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Resolving an event-horizon-scale structure around the supermassive black hole of a lensed quasar

Author/s: E. Mediavilla, J. Jiménez-Vicente, J. A. Muñoz y T. Mediavilla

Reference: 2015 ApJ 814 L26 | Link| PDF

Profile of a quasar accretion disk magnified by microlensing. The continuous curve corresponds to a relativistic model with innermost stable orbit at 3 Schwarzschild radii. Notice that one of the peaks is enhanced by relativistic beaming. The dashed curve is a non-relativistic fit unable to fit the central dip and the two peaks. Dotted vertical lines correspond to -3 and +3 Schwarzschild radii (ISCO) and the shaded area to the region between -1 and 1 Schwarzschild radii (event horizon). 
Profile of a quasar accretion disk magnified by microlensing. The continuous curve corresponds to a relativistic model with innermost stable orbit at 3 Schwarzschild radii. Notice that one of the peaks is enhanced by relativistic beaming. The dashed curve is a non-relativistic fit unable to fit the central dip and the two peaks. Dotted vertical lines correspond to -3 and +3 Schwarzschild radii (ISCO) and the shaded area to the region between -1 and 1 Schwarzschild radii (event horizon).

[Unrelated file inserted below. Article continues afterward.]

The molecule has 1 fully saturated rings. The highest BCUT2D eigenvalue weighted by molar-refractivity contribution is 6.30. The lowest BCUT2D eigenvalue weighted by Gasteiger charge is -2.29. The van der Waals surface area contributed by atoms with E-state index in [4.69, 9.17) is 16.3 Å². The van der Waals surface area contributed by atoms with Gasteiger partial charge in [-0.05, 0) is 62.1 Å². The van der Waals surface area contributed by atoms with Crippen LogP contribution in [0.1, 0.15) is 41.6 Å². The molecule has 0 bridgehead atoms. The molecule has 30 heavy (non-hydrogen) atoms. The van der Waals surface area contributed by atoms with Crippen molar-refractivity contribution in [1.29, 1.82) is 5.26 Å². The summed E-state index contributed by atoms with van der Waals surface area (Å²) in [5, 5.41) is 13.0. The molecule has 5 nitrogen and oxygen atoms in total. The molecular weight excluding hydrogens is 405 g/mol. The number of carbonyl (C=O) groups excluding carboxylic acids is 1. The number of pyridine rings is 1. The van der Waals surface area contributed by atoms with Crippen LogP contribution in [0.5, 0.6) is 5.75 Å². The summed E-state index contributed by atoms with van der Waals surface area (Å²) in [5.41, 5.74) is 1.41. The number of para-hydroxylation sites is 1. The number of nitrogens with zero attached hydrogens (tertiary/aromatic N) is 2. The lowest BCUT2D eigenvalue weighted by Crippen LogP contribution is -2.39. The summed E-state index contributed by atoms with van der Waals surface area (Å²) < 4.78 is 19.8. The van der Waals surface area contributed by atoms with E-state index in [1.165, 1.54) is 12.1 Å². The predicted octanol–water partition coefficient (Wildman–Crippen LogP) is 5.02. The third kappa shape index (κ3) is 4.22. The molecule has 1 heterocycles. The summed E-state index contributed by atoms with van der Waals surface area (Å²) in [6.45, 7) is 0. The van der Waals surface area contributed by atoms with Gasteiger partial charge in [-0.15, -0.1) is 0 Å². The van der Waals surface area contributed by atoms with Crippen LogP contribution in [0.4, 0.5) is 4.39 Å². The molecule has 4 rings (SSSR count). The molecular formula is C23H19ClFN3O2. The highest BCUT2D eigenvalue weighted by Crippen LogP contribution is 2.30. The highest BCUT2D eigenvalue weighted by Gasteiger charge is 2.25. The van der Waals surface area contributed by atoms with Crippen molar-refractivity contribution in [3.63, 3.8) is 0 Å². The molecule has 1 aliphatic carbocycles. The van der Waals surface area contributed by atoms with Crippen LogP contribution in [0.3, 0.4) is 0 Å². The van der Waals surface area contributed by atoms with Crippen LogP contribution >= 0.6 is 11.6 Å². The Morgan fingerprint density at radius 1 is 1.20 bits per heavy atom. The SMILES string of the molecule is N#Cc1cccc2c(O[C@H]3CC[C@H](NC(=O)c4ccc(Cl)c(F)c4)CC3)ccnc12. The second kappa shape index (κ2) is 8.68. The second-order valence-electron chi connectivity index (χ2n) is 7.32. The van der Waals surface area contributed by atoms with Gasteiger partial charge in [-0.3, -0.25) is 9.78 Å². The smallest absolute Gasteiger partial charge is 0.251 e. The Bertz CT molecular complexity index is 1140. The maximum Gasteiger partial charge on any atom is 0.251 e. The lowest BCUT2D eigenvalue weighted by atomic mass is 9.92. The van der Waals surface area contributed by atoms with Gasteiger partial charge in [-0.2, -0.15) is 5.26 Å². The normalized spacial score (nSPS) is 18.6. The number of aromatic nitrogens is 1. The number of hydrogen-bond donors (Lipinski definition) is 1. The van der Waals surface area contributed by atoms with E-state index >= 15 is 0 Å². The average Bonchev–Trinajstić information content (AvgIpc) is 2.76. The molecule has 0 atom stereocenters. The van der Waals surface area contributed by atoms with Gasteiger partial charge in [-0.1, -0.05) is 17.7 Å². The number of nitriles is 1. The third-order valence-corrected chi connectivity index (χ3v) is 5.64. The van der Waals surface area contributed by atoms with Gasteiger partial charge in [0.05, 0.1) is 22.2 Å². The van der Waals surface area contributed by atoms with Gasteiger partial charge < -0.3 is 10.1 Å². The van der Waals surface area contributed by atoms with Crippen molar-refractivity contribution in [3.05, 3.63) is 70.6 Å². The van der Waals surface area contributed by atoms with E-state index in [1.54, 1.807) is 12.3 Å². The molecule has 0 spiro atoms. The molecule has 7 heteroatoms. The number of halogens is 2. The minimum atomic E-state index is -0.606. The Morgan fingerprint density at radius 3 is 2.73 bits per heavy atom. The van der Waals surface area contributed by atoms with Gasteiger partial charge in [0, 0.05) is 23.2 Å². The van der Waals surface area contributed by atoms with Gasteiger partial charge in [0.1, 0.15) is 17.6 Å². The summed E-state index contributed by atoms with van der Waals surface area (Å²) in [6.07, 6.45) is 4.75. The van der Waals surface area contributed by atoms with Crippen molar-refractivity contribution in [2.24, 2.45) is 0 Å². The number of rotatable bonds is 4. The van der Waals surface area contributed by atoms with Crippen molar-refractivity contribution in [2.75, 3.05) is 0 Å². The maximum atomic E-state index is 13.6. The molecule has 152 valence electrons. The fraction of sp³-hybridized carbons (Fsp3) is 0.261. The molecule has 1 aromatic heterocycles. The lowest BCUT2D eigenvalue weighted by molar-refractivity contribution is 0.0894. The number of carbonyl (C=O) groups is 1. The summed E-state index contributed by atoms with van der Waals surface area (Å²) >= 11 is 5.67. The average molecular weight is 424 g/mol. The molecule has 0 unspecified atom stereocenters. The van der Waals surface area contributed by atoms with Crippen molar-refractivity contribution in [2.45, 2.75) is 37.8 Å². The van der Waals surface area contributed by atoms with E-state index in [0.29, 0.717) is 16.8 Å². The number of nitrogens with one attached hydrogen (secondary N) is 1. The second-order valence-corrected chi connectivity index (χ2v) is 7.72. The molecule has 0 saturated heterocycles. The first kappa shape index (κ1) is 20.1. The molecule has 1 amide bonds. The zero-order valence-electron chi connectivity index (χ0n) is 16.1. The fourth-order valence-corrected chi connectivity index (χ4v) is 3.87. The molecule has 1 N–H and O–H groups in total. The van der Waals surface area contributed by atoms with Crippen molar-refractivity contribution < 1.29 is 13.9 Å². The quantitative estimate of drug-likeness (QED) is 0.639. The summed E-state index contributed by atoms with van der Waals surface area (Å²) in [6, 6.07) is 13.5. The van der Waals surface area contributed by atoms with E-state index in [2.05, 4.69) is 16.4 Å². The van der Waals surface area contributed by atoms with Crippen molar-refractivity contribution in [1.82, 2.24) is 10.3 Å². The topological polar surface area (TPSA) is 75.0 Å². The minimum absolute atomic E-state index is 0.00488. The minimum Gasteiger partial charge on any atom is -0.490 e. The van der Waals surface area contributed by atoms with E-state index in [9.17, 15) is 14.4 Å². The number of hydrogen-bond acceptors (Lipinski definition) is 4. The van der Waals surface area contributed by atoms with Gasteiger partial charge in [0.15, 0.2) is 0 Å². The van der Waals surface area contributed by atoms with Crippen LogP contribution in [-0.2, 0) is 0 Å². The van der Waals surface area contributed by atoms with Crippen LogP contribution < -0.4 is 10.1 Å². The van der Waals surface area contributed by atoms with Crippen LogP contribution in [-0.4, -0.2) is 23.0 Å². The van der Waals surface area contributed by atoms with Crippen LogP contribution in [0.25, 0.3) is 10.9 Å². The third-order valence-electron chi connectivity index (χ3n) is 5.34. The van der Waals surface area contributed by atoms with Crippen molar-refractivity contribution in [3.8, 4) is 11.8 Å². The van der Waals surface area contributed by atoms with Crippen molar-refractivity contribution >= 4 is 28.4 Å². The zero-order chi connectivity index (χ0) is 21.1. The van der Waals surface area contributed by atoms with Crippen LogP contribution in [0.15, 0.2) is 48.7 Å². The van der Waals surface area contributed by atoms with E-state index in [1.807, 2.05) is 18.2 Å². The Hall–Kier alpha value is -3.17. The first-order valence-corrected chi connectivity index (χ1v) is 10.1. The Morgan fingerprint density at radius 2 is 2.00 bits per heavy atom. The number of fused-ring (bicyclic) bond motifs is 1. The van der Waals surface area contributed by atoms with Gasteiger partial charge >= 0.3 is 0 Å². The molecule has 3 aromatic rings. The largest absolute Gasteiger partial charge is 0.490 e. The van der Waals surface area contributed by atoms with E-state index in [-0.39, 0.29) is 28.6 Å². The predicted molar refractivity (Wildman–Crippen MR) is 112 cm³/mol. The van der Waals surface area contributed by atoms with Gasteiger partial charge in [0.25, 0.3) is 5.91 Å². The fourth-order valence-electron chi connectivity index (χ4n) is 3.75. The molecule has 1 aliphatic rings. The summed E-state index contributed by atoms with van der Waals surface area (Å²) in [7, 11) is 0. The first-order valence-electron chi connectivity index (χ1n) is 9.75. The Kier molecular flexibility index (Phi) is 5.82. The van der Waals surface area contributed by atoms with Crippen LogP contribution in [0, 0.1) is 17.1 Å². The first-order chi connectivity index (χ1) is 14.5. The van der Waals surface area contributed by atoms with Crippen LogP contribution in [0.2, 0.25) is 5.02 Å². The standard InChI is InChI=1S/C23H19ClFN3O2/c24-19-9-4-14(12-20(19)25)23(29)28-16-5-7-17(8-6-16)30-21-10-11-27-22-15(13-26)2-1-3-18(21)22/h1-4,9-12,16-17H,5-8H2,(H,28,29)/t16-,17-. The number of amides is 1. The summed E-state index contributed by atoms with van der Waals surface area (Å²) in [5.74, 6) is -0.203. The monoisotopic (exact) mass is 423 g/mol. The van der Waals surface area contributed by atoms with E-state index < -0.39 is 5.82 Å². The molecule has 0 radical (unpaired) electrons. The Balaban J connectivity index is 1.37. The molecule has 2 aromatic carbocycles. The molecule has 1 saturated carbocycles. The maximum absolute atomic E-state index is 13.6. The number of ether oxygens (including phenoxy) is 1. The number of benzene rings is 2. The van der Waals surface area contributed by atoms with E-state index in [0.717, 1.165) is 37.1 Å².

The one-way frontier around a black hole is the event horizon from which nothing can escape.  Close to it, strong effects of gravity and exotic physics are expected. The most massive black holes are at the centre of distant quasars, which cannot be resolved by telescopes. Fortunately, in some quasars aligned with an intervening galaxy, gravitational microlensing can magnify very small regions within the quasar allowing horizon scale resolution. We have used three events of gravitational microlensing that scan the source of a lensed quasar (Einstein Cross) to resolve a structure, affected by relativistic effects, located at three times the horizon radius, likely the inner rim of the disk of in spiralling matter that surrounds the black hole. In the future, with massive monitoring programs (with the Large Synoptic Survey Telescope, for instance) the possibility of detecting high magnification microlensing events can be extended to thousands of quasars (i.e. hundreds of high magnification microlensing events detected) with a huge improvement in statistical and evolutive (currently known lensed quasars are distributed in 0.5<z<5 redshift) studies of supermassive black holes and accretion discs.

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